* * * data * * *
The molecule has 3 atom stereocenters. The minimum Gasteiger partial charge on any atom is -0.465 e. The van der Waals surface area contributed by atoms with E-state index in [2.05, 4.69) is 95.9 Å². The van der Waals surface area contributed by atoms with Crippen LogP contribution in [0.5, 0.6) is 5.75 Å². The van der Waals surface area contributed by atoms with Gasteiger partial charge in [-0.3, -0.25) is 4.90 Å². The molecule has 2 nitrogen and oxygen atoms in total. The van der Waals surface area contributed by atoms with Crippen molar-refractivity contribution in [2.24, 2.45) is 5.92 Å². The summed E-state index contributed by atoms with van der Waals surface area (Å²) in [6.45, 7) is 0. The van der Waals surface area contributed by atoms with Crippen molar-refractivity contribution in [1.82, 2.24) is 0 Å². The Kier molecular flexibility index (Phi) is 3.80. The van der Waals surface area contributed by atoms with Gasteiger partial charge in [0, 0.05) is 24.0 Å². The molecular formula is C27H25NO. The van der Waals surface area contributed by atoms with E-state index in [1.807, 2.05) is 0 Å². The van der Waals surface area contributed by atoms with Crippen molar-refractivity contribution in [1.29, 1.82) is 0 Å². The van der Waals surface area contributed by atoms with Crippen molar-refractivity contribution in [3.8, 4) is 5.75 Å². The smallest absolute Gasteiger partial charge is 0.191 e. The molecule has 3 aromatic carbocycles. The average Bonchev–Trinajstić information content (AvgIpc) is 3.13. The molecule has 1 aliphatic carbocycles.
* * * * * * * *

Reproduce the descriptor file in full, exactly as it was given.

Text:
The molecule has 3 atom stereocenters. The minimum Gasteiger partial charge on any atom is -0.465 e. The van der Waals surface area contributed by atoms with E-state index in [2.05, 4.69) is 95.9 Å². The van der Waals surface area contributed by atoms with Crippen LogP contribution in [0.5, 0.6) is 5.75 Å². The van der Waals surface area contributed by atoms with Gasteiger partial charge in [-0.3, -0.25) is 4.90 Å². The molecule has 2 nitrogen and oxygen atoms in total. The van der Waals surface area contributed by atoms with Crippen molar-refractivity contribution in [2.24, 2.45) is 5.92 Å². The summed E-state index contributed by atoms with van der Waals surface area (Å²) in [6.45, 7) is 0. The van der Waals surface area contributed by atoms with Crippen molar-refractivity contribution in [1.82, 2.24) is 0 Å². The Kier molecular flexibility index (Phi) is 3.80. The van der Waals surface area contributed by atoms with Gasteiger partial charge in [0, 0.05) is 24.0 Å². The molecular formula is C27H25NO. The van der Waals surface area contributed by atoms with E-state index in [1.807, 2.05) is 0 Å². The van der Waals surface area contributed by atoms with Crippen molar-refractivity contribution in [1.29, 1.82) is 0 Å². The van der Waals surface area contributed by atoms with Crippen molar-refractivity contribution in [3.8, 4) is 5.75 Å². The smallest absolute Gasteiger partial charge is 0.191 e. The molecule has 3 aromatic carbocycles. The average Bonchev–Trinajstić information content (AvgIpc) is 3.13. The molecule has 1 aliphatic carbocycles.